Add & Extend a 2nd Virtual HDD
First of all if you have your FOG server running in a virtual machine these steps will be easy since you will need to create a new (additional) virtual disk and attach it to your virtual machine. This will create two hard drives attached to your FOG server. If you have a physical FOG server you will need to had a second physical hard drive to make this work.
(the rest of this will assume you have FOG running on a virtual machine) With that second hard drive (vmdk) added to your FOG server run the following command
lsblk NAME MAJ:MIN RM SIZE RO TYPE MOUNTPOINT sda 8:0 0 298.1G 0 disk ├─sda1 8:1 0 294.3G 0 part / ├─sda2 8:2 0 1K 0 part └─sda5 8:5 0 3.8G 0 part [SWAP] sdb 9:0 0 100.0G 0 disk
As you can see above there are now 2 hard drives attached to this FOG server. There is /dev/sda that’s about 300G and /dev/sdb that is 100GB in size.
We are going to take that 100GB (new) vmdk file and put a partition and file system on it and then finally mount it on a temp location so we can copy the files in /images to it and off the root file system (which is currently 100% full).
We know that the new disk is /dev/sdb so use fdisk to create a new partition on the blank disk. If you have questions about fdisk google it.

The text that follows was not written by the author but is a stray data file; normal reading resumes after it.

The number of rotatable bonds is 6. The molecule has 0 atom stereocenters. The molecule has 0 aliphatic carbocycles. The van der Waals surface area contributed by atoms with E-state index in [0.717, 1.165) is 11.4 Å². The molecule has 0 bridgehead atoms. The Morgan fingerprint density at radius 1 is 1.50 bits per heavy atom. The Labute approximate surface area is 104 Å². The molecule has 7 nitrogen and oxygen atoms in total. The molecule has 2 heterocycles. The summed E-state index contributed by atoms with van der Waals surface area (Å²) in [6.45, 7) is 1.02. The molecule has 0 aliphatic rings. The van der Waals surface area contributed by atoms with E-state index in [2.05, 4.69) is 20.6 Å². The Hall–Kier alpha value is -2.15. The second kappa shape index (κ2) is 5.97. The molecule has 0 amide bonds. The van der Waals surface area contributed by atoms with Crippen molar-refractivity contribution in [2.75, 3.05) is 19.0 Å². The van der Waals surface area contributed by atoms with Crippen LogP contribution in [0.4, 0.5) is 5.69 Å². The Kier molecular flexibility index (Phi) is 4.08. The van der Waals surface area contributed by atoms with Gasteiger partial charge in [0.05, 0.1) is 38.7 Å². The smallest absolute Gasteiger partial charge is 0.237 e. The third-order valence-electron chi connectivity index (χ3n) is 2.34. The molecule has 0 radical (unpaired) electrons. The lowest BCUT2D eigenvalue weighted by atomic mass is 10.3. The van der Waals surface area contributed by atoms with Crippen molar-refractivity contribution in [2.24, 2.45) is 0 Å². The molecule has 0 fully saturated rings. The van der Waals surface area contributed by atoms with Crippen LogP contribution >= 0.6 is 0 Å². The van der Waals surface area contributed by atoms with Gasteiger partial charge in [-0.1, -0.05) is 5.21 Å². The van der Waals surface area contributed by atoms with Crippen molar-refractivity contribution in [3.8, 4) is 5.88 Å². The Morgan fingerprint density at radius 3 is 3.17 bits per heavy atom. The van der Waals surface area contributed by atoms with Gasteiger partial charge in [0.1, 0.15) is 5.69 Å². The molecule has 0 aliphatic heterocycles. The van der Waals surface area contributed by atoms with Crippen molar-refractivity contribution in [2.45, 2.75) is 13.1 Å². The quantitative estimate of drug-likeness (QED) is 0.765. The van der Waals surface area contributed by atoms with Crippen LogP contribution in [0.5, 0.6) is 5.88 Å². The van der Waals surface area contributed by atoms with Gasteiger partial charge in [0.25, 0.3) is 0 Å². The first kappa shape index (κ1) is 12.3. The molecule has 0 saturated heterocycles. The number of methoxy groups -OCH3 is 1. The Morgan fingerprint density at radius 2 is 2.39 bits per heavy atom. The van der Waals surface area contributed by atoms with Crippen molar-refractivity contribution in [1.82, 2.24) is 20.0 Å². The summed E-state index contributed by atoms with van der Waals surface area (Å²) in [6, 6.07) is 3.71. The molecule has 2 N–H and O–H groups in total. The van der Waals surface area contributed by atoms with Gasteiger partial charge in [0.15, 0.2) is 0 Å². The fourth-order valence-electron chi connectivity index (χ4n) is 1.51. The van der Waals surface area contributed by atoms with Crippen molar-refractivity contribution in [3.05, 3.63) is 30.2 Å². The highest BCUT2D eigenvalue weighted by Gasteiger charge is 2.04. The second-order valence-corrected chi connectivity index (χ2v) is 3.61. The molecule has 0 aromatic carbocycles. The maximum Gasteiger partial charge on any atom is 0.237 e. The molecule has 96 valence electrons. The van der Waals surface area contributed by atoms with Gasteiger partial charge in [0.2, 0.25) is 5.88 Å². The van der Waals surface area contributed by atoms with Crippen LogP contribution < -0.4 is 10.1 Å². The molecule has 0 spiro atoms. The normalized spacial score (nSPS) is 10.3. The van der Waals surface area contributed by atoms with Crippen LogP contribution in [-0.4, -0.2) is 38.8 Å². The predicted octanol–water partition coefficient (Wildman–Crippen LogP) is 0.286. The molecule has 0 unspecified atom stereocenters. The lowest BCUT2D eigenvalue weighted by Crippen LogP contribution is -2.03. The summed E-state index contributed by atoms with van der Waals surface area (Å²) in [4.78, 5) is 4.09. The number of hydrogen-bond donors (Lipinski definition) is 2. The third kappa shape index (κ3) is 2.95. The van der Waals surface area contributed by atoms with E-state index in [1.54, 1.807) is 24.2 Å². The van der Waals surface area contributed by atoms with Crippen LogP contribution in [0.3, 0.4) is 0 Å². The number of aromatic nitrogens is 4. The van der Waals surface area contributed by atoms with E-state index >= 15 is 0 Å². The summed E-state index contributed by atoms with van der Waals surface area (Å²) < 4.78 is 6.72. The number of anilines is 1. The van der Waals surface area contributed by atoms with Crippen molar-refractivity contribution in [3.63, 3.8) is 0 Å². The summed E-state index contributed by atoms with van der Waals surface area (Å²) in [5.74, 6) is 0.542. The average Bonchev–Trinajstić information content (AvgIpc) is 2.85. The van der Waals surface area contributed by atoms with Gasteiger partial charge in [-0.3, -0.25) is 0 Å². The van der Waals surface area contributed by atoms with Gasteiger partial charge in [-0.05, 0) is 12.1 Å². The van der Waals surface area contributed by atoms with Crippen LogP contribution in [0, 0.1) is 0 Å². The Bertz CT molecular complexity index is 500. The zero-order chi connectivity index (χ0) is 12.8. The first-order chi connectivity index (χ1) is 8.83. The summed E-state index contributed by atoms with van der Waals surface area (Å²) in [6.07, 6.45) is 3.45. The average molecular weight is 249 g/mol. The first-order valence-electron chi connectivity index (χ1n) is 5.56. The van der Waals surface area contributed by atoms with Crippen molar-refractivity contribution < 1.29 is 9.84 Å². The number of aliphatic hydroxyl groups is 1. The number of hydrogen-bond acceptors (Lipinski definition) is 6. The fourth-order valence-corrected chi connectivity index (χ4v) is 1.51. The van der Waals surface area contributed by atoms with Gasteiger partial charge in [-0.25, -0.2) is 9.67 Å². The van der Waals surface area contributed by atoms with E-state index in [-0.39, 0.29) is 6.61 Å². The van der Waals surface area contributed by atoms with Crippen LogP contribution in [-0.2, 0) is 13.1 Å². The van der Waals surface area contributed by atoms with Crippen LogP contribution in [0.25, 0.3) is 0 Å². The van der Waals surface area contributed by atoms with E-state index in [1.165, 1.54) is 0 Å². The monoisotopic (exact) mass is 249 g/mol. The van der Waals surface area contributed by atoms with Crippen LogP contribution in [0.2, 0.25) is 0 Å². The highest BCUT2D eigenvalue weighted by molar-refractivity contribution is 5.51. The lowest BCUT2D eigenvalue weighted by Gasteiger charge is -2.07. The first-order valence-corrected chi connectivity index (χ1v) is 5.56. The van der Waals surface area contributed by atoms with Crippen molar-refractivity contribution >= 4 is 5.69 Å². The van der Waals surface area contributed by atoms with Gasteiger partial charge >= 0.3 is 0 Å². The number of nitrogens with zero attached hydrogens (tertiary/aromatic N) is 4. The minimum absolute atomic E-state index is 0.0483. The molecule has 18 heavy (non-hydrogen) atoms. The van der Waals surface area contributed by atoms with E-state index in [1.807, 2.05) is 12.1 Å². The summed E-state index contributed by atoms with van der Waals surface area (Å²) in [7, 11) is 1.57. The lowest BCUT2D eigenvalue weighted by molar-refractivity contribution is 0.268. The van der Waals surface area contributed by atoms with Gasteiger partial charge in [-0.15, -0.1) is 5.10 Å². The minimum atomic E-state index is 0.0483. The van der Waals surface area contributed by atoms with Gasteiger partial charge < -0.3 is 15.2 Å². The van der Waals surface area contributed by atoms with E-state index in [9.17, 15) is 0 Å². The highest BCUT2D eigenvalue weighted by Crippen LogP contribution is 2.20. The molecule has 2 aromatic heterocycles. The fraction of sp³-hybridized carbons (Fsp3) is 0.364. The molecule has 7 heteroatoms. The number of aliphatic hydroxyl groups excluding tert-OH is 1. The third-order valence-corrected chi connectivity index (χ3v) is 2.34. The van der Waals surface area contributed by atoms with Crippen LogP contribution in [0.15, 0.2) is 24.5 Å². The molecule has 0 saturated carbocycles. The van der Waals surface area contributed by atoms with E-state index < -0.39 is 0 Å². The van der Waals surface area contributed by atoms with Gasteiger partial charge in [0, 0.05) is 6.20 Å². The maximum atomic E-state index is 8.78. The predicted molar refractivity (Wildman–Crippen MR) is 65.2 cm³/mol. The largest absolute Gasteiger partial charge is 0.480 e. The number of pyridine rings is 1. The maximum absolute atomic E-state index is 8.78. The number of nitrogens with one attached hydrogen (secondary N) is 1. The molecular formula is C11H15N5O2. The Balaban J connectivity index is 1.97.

fdisk /dev/sdb Create a <n>ew <p>artition numbere <1> <default> <default> <w>rite the changes to disk <q>uit fdisk
Next we need to format the new partition with our linux file system.
With the new disk formatted we need to connect it to our really full FOG server. If your fog server is 100% full you may have a problem with the next command you may need to find and delete an unwanted log file from somewhere to make a little room to create a new directory.
For this step we will create a mount point to connect our new hard drive to
Now we’ll attach our new disk to that mount point
mount -t ext4 /dev/sdb1 /mnt/test
If you run the lsblk command again you should now see that sdb has a partition sdb1 (note this instruction probably should appear before the we formatted the file system just for the flow of the document).
The command df -h will show both the root file system and the new hard drive mounted on the /mnt/test mount point.
Now we need to move the host image files from the /images directory onto our new empty hard drive.
mv /images/* /mnt/test
After a bit of churning your host image files will be moved to the new disk.
After all of your image files are safely on the new disk we need to un-mount the current mount point and remount the new disk over the /images directory.
We need to unmount the new hard drive from the /mnt/test mount mount point with this command
Run the df -h command to ensure that sdb1 has been unmounted.
Then clean up the test folder (not needed anymore) with
Now we need to mount our new hard drive over the /images folder. We can do this with the following command
mount -t ext4 /dev/sdb1 /images
Change to the /images folder and you should see all of your host image files.
At this point we are almost done. If we were to reboot the FOG server this manual mount command would not be active after the reboot. So lets make this change permanent.
You will need to edit the fstab in /etc Insert the following line info fstab at the bottom.
Instructions on using Vi: Vi
/dev/sdb1 /images ext4 defaults 0 1
Now lets unmount the images folder with all of the host image files.
If you show the files in the /images folder it should be blank.